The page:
10 Colleges With the Most Students Age 25 and Older (US News)

By Kelsey Sheehy
November 13, 2012

The U.S. News Short List, separate from our overall rankings, is a regular series that magnifies individual data points in hopes of providing students and parents a way to find which undergraduate or graduate programs excel or have room to grow in specific areas. Be sure to explore The Short List: College and The Short List: Grad School to find data that matters to you in your college or grad school search.

The path to college is relatively straight forward for many students: graduate from high school in the spring, start college in the fall, and hopefully leave with a degree four years later. But a number of factors can cause students to stray from the traditional academic trajectory. Some students enlist in the military; others take time off to travel or volunteer.
[Learn how school counselors can help in college prep.]
Tough economic conditions in recent years have also prompted students to go directly into the workforce, gaining valuable experience and building up their college savings before embarking on their undergraduate career.
While studies caution that older, nontraditional students are less likely to complete their bachelor's degree than those who start college immediately after high school, some people argue that a few years in the "real world" can help students zero in on what they want to be when they grow up.
Older students are in the minority on most college campuses. On average, students age 25 or older accounted for roughly 15 percent of all undergraduate students during fall 2011, according to enrollment data reported by 1,155 ranked schools in a 2012 survey by U.S. News.
On some campuses, however, these students are in the majority. Among the 10 colleges with the most older students, an average of 68.4 percent of undergraduates are 25 or older.
At Mid-Continent University in Kentucky, 82 percent of undergraduate students are 25 or older, and nontraditional students account for 71 percent of the more than 70,000 undergraduates enrolled at DeVry University, a for-profit school offering online and in-person instruction.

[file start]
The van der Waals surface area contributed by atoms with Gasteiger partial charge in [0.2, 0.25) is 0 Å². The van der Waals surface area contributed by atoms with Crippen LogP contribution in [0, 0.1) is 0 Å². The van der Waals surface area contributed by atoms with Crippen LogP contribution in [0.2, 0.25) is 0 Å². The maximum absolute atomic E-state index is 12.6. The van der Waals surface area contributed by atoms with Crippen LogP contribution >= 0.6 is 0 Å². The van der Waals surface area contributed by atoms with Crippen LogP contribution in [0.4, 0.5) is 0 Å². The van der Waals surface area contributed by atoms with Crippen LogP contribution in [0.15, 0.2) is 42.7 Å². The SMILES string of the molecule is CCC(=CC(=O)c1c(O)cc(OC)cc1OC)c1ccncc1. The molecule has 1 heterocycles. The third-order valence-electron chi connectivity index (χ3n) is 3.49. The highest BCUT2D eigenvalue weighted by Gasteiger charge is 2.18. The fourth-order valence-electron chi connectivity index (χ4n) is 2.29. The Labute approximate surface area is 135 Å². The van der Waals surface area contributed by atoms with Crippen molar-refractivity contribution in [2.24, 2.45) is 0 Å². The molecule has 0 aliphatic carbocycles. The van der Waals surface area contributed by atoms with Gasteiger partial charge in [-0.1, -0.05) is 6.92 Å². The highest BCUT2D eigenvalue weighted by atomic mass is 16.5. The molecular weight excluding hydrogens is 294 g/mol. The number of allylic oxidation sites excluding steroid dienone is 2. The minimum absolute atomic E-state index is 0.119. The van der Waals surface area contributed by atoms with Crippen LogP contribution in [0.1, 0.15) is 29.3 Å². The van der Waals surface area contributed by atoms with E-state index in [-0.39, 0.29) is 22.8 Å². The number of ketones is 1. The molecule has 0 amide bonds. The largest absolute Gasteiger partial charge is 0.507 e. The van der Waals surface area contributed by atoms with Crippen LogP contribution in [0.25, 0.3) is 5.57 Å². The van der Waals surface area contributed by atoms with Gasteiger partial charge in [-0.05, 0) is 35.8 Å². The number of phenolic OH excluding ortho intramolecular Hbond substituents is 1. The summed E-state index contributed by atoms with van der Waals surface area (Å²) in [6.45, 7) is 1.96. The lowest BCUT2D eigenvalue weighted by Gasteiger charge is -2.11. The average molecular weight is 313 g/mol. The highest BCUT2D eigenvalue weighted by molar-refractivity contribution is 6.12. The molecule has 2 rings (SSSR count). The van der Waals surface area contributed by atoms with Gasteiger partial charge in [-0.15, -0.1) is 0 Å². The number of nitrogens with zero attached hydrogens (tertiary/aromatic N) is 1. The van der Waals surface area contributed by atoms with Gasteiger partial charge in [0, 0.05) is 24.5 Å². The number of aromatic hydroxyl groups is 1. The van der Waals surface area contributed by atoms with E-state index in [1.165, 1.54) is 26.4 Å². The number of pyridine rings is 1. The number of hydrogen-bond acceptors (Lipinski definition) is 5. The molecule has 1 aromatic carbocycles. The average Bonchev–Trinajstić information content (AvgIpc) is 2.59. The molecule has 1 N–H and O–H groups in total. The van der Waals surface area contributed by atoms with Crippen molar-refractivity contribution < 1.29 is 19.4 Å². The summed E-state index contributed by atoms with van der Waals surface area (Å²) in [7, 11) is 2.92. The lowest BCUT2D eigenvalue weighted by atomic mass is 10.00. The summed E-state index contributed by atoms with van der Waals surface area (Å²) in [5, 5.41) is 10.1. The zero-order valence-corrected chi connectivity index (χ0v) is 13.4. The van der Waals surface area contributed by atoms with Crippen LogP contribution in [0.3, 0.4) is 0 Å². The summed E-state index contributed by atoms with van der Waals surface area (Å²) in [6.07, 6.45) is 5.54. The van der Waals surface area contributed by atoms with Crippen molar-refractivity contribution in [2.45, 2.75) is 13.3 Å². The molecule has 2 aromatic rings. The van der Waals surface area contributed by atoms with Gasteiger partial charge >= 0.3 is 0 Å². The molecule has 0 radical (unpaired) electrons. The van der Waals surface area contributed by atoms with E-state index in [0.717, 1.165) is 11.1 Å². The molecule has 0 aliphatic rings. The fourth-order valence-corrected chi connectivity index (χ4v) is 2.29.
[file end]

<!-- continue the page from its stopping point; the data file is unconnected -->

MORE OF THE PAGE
[Learn how to tell a good online program from a bad one.]
Schools that were designated by U.S. News as Unranked were not considered for this report. U.S. News did not calculate a numerical ranking for Unranked programs because the program did not meet certain criteria that U.S. News requires to be numerically ranked. 
Below are the 10 schools with the most students age 25 and older:

School name (state) Percentage of students 25 and older Total undergraduate enrollment U.S. News rank and category
Mid-Continent University (KY) 82 2,369 RNP*, Regional Colleges (South)
Post University (CT) 73 4,855 RNP, Regional Colleges (North)
Cardinal Stritch University 72 2,940 RNP, National Universities
DeVry University (IL) 71 70,158 RNP, Regional Universities (Midwest)
Mountain State University (WV) 71 4,209 RNP, Regional Universities (South)
Regis University (CO) 66 5,643 29, Regional Universities (West)
Upper Iowa University 65 5,179 RNP, Regional Colleges (Midwest)
Aquinas College (TN) 62 646 42, Regional Colleges (South)
Albertus Magnus College (CT) 61 1,604 133, Regional Universities (North)
Notre Dame of Maryland University 61 1,293 33, Regional Universities (North)

*RNP denotes an institution that is ranked in the bottom one fourth of its rankings category. U.S. News calculates a rank for the school but has decided not to publish it.
Don't see your school in the top 10? Access the U.S. News College Compass to find student demographics, complete rankings, and much more.
U.S. News surveyed more than 1,800 colleges and universities for our 2012 survey of undergraduate programs. Schools self-reported a myriad of data regarding their academic programs and the makeup of their student body, among other areas, making U.S. News's data the most accurate and detailed collection of college facts and figures of its kind. While U.S. News uses much of this survey data to rank schools for our annual Best Colleges rankings, the data can also be useful when examined on a smaller scale. U.S. News will now produce lists of data, separate from the overall rankings, meant to provide students and parents a means to find which schools excel, or have room to grow, in specific areas that are important to them. While the data come from the schools themselves, these lists are not related to, and have no influence over, U.S. News's rankings of Best Colleges or Best Graduate Schools. The student demographic and enrollment data above are correct as of Nov. 13, 2012.



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